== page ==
citizenship. We do not need any XVI. Amendment. We need only
intelligent, firm decisive, and deciding--reasonably brave
courts, and to have a question made and brought to their
adjudication.



Pages: | Prev | | 1 | | 2 | | 3 | | 4 | | 5 | | 6 | | 7 | | 8 | | 9 | | 10 | | 11 | | 12 | | 13 | | 14 | | 15 | | 16 | | 17 | | 18 | | 19 | | 20 | | 21 | | 22 | | 23 | | 24 | | 25 | | 26 | | 27 | | 28 | | 29 | | 30 | | 31 | | 32 | | 33 | | 34 | | 35 | | 36 | | 37 | | 38 | | 39 | | 40 | | 41 | | 42 | | 43 | | 44 | | 45 | | 46 | | 47 | | 48 | | 49 | | 50 | | 51 | | 52 | | 53 | | 54 | | 55 | | 56 | | 57 | | 58 | | 59 | | 60 | | 61 | | 62 | | 63 | | 64 | | 65 | | 66 | | 67 | | 68 | | 69 | | 70 | | 71 | | 72 | | 73 | | 74 | | 75 | | 76 | | 77 | | 78 | | 79 | | 80 | | 81 | | 82 | | 83 | | 84 | | 85 | | 86 | | 87 | | 88 | | 89 | | 90 | | 91 | | 92 | | 93 | | 94 | | 95 | | 96 | | 97 | | 98 | | 99 | | 100 | | 101 | | 102 | | 103 | | 104 | | 105 | | 106 | | 107 | | 108 | | 109 | | 110 | | 111 | | 112 | | 113 | | 114 | | 115 | | 116 | | 117 | | 118 | | 119 | | 120 | | 121 | | 122 | | 123 | | 124 | | 125 | | 126 | | 127 | | 128 | | 129 | | 130 | | 131 | | 132 | | 133 | | 134 | | 135 | | 136 | | 137 | | 138 | | 139 | | 140 | | 141 | | 142 | | 143 | | 144 | | 145 | | 146 | | 147 | | 148 | | 149 | | 150 | | 151 | | 152 | | 153 | | 154 | | 155 | | 156 | | 157 | | 158 | | 159 | | 160 | | 161 | | 162 | | 163 | | 164 | | 165 | | 166 | | 167 | | 168 | | 169 | | 170 | | 171 | | 172 | | 173 | | 174 | | 175 | | 176 | | 177 | | 178 | | 179 | | 180 | | 181 | | 182 | | 183 | | 184 | | 185 | | 186 | | 187 | | 188 | | 189 | | 190 | | 191 | | 192 | | 193 | | 194 | | 195 | | 196 | | 197 | | 198 | | 199 | | 200 | | 201 | | 202 | | 203 | | 204 | | 205 | | 206 | | 207 | | 208 | | 209 | | 210 | | 211 | | 212 | | 213 | | 214 | | 215 | | 216 | | 217 | | 218 | | 219 | | 220 | | 221 | | 222 | | 223 | | 224 | | 225 | | 226 | | 227 | | 228 | | 229 | | 230 | | 231 | | 232 | | 233 | | 234 | | 235 | | 236 | | 237 | | 238 | | 239 | | 240 | | 241 | | 242 | | 243 | | 244 | | 245 | | 246 | | 247 | | 248 | | 249 | | 250 | | 251 | | 252 | | 253 | | 254 | | 255 | | 256 | | 257 | | 258 | | 259 | | 260 | | 261 | | 262 | | 263 | | 264 | | 265 | | 266 | | 267 | | 268 | | 269 | | 270 | | 271 | | 272 | | 273 | | 274 | | 275 | | 276 | | 277 | | 278 | | 279 | | 280 | | 281 | | 282 | | 283 | | 284 | | 285 | | 286 | | 287 | | 288 | | 289 | | 290 | | 291 | | 292 | | 293 | | 294 | | 295 | | 296 | | 297 | | 298 | | 299 | | 300 | | 301 | | 302 | | 303 | | 304 | | 305 | | 306 | | 307 | | 308 | | 309 | | 310 | | 311 | | 312 | | 313 | | 314 | | 315 | | 316 | | 317 | | 318 | | 319 | | 320 | | 321 | | 322 | | 323 | | 324 | | 325 | | 326 | | 327 | | 328 | | 329 | | 330 | | 331 | | 332 | | 333 | | 334 | | 335 | | 336 | | 337 | | 338 | | 339 | | 340 | | 341 | | 342 | | 343 | | 344 | | 345 | | 346 | | 347 | | 348 | | 349 | | 350 | | 351 | | 352 | | 353 | | 354 | | 355 | | 356 | | 357 | | 358 | | 359 | | 360 | | Next |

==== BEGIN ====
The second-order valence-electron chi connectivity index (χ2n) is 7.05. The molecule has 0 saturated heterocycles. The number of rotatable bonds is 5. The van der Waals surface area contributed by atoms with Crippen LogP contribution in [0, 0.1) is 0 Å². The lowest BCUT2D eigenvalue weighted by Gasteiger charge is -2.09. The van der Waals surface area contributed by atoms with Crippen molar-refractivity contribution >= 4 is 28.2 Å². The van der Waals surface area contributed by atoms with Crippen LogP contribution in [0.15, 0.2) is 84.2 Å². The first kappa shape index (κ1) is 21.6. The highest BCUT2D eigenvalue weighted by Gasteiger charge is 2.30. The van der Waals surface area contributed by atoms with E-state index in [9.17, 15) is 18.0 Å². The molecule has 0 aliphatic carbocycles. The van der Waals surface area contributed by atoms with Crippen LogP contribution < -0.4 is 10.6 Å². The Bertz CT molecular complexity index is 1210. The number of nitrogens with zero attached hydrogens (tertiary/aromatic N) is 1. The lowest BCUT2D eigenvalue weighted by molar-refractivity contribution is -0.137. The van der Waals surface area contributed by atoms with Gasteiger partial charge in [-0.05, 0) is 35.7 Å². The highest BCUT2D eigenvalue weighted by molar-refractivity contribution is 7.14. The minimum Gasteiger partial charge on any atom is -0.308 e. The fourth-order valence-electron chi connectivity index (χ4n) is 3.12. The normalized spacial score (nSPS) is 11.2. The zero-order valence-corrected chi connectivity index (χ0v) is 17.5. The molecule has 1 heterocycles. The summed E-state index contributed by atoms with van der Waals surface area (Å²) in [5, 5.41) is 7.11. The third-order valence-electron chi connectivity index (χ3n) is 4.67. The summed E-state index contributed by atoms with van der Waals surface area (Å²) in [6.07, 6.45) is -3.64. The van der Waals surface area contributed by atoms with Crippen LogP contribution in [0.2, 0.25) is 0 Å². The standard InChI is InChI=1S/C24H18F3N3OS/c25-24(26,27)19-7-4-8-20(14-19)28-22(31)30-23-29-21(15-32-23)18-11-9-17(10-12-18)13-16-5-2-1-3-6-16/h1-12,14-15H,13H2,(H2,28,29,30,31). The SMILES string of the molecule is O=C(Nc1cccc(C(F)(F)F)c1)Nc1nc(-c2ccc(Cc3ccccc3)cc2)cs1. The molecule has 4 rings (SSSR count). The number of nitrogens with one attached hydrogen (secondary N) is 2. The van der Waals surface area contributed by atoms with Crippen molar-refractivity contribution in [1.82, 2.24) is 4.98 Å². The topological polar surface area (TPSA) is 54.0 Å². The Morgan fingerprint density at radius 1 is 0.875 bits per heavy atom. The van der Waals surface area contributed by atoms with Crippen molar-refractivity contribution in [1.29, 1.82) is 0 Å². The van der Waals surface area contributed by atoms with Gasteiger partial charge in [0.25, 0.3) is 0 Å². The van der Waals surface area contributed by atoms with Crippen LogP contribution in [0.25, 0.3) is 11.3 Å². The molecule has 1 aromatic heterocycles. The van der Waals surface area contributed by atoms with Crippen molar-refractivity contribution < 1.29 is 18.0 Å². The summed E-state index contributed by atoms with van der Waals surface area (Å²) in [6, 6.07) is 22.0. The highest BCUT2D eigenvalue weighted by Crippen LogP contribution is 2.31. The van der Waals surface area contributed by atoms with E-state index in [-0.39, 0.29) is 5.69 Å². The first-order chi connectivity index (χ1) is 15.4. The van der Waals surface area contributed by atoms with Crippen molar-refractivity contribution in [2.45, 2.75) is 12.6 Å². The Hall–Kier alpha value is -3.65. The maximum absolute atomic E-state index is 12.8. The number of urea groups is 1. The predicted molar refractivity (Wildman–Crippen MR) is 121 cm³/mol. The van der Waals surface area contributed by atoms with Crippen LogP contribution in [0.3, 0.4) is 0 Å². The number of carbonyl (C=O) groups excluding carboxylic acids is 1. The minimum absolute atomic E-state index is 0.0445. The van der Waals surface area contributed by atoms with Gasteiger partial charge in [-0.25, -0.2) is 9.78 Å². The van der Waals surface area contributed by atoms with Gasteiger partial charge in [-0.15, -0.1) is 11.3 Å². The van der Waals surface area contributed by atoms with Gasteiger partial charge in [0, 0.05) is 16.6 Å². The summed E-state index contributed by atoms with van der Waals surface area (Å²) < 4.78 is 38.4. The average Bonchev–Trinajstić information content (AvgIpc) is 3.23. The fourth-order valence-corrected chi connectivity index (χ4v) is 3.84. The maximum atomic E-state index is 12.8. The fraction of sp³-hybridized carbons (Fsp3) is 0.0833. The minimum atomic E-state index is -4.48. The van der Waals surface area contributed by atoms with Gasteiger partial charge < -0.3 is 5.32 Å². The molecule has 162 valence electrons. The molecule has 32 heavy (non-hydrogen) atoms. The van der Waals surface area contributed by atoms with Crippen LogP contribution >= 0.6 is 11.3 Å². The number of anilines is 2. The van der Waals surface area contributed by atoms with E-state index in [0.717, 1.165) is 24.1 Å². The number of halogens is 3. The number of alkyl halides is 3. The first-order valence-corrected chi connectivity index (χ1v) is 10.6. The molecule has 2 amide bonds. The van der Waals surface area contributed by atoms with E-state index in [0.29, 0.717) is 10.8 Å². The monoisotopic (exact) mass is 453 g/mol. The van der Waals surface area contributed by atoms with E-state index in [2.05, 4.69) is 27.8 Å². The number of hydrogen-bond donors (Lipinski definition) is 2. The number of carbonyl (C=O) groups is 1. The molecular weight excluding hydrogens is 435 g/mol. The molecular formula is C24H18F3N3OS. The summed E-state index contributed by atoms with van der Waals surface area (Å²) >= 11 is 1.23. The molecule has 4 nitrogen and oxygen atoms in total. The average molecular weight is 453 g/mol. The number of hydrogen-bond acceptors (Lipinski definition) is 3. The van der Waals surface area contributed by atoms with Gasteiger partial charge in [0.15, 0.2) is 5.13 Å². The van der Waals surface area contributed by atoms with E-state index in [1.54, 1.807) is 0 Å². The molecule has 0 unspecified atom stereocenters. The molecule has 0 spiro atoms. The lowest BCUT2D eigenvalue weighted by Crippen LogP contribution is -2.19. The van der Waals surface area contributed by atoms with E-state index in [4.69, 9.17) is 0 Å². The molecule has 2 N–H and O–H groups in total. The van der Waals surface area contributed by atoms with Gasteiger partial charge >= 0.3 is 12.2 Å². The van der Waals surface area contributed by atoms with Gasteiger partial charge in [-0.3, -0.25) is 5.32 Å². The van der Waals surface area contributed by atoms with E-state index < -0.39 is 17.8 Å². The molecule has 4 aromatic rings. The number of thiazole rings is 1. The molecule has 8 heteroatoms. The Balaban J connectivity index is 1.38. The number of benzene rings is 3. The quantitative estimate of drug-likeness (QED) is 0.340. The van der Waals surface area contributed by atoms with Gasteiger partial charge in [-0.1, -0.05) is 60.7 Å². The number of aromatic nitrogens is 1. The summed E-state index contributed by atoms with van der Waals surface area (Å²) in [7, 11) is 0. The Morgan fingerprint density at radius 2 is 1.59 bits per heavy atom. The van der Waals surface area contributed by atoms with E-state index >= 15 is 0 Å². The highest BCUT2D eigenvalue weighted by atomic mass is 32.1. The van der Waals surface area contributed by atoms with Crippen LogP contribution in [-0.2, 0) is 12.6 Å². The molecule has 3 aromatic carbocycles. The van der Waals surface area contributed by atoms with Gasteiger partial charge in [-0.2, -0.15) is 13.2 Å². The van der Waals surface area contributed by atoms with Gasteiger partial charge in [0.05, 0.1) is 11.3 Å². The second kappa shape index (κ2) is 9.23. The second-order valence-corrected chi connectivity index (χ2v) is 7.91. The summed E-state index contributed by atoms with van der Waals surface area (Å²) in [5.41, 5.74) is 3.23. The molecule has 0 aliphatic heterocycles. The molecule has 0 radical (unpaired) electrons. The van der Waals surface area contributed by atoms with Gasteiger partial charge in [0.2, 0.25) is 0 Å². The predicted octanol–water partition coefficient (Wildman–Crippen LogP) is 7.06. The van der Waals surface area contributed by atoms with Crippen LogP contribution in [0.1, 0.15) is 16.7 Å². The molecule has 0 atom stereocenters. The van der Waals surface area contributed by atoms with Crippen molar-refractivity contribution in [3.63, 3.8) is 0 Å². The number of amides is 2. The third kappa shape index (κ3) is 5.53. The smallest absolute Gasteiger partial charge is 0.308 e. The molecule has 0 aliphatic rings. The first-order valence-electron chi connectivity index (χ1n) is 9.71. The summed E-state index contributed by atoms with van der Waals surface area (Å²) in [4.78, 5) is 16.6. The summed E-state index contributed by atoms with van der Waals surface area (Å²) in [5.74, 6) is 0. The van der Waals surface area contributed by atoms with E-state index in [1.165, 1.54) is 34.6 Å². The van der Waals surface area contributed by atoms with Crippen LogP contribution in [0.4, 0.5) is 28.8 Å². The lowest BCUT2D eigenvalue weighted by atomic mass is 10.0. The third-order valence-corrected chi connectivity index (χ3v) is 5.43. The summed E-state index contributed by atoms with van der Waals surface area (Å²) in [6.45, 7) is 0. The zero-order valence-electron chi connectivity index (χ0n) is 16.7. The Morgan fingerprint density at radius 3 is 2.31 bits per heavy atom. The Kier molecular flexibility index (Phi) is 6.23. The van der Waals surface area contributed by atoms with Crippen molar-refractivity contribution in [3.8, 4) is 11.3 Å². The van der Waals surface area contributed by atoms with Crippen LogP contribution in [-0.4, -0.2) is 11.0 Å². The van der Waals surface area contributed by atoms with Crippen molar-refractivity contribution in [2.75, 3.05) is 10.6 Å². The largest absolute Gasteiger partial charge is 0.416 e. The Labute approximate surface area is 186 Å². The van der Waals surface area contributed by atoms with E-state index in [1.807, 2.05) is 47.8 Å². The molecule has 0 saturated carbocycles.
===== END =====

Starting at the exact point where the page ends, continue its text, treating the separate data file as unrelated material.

N O P Q R S T
U V W X Y Z 

Your last read book:

You dont read books at this site.